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Fact or fantasy?

By SHELLEY POWERS | The next time you sink you teeth into some calamari, think of this: The giant squid (Architeuthis dux) has been measured to a length of 60 feet (19.6m), and weighs in the neighborhood of between 1-2 tonnes. It has eight arms, each lined with two rows of suckers. The giant squid also has the largest eyes of any known creature, over a third of a metre in diameter.

"Before my eyes was a horrible monster worthy to figure in the legends of the marvelous"

If the giant squid is like its smaller cousins, it is a predator. To make the giant squid an ideal predator, its suckers are ringed with a hard, jagged edge, resembling teeth, in order to better enable the squid to hold onto its prey. Additionally, two longer tentacles are also used to help catch and move the prey to the large, sharp parrot-like beak.

Fiction’s “horrible monsters”

I looked in my turn, and could not repress a gesture of disgust. Before my eyes was a horrible monster worthy to figure in the legends of the marvelous. It was an immense cuttlefish, being eight yards long. It swam crossways in the direction of the Nautilus with great speed, watching us with its enormous staring green eyes.

So says the Naturalist, in the Jules Verne classic 20,000 Leagues Under the Sea. Though this book is a work of fiction, the squid encounter that Verne wrote about was based on fact, or at least a story that Verne heard about at the time. The story states that a French naval ship was attacked by a giant squid in 1861.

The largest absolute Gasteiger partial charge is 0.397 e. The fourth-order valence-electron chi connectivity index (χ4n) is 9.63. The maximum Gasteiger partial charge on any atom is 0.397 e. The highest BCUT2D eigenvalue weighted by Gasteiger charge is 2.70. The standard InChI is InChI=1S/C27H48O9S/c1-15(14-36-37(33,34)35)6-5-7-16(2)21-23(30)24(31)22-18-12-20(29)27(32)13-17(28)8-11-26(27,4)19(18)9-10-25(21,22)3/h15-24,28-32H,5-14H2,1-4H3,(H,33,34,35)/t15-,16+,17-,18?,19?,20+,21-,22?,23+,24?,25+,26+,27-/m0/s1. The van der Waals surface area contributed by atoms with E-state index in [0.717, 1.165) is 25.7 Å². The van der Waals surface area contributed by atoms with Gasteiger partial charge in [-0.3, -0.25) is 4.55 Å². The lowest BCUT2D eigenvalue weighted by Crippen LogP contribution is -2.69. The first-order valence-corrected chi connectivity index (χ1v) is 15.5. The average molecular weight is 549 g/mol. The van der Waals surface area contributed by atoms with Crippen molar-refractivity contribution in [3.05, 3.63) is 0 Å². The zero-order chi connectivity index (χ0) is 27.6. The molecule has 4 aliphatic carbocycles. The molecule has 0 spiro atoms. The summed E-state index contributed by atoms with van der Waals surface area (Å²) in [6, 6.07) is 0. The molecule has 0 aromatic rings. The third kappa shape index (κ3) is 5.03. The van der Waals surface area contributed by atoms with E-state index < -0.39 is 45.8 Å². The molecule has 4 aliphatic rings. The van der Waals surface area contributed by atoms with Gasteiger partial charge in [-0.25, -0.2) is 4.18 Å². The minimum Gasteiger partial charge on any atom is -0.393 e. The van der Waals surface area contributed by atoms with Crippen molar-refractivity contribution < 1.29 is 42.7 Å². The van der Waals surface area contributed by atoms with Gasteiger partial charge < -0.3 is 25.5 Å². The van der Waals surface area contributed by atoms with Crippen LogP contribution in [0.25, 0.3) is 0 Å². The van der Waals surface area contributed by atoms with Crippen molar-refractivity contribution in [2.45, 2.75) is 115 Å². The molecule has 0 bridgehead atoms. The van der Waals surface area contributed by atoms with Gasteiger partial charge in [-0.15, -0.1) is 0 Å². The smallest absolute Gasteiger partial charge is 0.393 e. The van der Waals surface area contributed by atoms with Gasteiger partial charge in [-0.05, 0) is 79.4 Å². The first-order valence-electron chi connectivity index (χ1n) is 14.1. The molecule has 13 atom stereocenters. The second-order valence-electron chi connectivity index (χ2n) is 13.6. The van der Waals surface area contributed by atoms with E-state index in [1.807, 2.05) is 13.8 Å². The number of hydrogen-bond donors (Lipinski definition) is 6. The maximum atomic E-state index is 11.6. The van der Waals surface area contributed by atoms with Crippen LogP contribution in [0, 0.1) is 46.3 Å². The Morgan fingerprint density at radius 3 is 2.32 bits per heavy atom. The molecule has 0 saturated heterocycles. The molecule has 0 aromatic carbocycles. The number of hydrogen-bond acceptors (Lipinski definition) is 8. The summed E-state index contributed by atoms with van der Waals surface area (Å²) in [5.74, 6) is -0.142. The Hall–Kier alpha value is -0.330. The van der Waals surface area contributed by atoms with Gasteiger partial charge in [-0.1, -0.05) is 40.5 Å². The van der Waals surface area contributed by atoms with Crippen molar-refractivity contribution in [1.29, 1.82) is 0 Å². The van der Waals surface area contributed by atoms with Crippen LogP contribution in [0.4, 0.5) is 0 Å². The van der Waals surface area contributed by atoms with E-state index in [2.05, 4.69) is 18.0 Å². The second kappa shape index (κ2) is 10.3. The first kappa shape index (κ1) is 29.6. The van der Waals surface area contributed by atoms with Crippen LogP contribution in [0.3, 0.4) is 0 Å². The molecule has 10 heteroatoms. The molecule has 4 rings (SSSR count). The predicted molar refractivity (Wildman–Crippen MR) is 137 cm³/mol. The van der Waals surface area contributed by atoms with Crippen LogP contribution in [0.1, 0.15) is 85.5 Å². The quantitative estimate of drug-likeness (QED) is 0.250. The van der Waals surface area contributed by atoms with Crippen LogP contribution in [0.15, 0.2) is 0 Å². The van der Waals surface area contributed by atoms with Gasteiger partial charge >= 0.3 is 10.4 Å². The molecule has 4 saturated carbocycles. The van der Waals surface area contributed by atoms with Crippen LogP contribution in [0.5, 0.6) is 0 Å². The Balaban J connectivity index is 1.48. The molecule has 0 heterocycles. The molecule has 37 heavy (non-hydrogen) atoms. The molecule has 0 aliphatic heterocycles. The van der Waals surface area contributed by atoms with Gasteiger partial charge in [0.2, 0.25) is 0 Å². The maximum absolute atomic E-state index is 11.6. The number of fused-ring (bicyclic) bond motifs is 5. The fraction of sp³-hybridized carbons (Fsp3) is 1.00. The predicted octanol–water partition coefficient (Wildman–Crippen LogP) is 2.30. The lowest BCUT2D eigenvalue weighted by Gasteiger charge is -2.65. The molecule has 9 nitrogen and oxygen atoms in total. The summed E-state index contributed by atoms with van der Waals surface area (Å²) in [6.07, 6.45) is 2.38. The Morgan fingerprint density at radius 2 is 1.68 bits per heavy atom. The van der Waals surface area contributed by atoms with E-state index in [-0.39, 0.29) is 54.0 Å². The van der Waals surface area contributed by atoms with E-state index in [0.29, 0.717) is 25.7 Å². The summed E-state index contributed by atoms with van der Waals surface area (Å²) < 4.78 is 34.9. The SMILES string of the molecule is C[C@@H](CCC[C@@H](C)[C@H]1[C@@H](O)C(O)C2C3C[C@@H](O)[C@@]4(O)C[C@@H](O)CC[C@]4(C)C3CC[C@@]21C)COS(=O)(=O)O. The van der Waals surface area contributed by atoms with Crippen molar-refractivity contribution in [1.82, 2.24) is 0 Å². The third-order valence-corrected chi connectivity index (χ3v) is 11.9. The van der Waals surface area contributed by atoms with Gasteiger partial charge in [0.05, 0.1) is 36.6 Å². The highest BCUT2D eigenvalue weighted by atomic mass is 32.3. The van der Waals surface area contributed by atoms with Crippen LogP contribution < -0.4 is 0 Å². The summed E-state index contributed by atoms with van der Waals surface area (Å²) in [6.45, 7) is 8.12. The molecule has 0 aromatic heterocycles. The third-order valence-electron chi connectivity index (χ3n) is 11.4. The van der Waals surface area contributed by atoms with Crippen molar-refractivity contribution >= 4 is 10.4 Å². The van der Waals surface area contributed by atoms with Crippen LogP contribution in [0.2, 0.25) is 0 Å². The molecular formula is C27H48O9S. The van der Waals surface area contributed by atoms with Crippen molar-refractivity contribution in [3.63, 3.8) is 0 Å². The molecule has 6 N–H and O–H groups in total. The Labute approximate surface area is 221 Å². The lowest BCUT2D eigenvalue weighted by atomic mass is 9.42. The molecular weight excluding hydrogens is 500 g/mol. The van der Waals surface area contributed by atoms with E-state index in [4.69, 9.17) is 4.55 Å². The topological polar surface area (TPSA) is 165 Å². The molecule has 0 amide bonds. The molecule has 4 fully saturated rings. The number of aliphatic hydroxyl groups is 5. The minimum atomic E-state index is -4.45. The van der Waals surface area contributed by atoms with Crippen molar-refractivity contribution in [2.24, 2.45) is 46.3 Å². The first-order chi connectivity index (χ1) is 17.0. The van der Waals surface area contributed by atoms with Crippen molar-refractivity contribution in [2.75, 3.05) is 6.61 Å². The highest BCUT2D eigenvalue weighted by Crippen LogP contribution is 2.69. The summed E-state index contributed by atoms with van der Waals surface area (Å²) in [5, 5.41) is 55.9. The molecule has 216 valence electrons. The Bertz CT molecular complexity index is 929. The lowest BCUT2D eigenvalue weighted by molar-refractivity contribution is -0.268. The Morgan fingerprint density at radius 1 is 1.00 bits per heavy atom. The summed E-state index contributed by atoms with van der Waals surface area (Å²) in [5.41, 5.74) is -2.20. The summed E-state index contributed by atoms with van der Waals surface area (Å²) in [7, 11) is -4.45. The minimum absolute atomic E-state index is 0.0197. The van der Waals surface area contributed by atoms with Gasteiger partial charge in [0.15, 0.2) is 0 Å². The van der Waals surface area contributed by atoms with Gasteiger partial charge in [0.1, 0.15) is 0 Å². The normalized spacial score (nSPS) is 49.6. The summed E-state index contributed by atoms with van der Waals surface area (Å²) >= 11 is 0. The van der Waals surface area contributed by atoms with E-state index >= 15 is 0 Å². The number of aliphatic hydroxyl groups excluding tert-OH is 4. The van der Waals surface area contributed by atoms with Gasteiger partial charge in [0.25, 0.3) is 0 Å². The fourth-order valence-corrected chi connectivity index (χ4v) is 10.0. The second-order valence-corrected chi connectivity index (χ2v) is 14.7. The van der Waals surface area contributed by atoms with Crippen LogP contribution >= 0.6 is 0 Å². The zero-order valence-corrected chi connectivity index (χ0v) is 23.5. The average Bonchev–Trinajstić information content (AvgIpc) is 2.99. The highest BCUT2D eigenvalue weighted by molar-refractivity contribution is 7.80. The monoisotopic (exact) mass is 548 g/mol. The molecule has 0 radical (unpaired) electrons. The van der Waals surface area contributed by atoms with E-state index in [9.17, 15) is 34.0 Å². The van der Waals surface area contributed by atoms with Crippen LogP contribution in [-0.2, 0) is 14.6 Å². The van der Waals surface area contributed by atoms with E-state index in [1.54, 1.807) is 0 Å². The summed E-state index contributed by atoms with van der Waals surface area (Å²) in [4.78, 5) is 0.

Another account of a giant squid attacking a ship is given in the logs of the Brunswick, a Norwegian trawler. In the logs an account is given of a giant squid attacking this large ship three different times, before the squid finally slid into the ship’s propellers and was killed.

Measuring up a giant squid

What we think we know

Amid rumor and scant eyewitness accounts, we have little knowledge of the giant squid and its behavior. Giant squid have been trawled or washed up on shore sporadically so we have had a chance to examine dead specimens. We also know that the giant squid forms part of the diet for toothed whales such as the sperm whale. Outside of that, though, we have little knowledge of these large invertebrates. We have never successfully viewed the giant squid in its natural environment, and we have never had a chance to examine a living specimen. But what we do know makes this an incredibly interesting creature.

…no live giant squid has been captured, nor has one been seen in its native element

The first recorded physical record of the giant squid was made by a Reverend Moses Harvey in Newfoundland, based on a dead giant squid that had been caught by local fishermen. They had been washed up on shore before, but this was the first time a person had taken samples of the squid, and made scientific observations of the creature.

Since then, more creatures have been washed on shore or been pulled up, dead, in fishing nets. However, no live giant squid has been captured, nor has one been seen in its native element. Most of what is known about giant squid has been derived from these specimens and from the remains of giant squid specimens found in the stomachs of whales, primarily sperm whales. [continued here]



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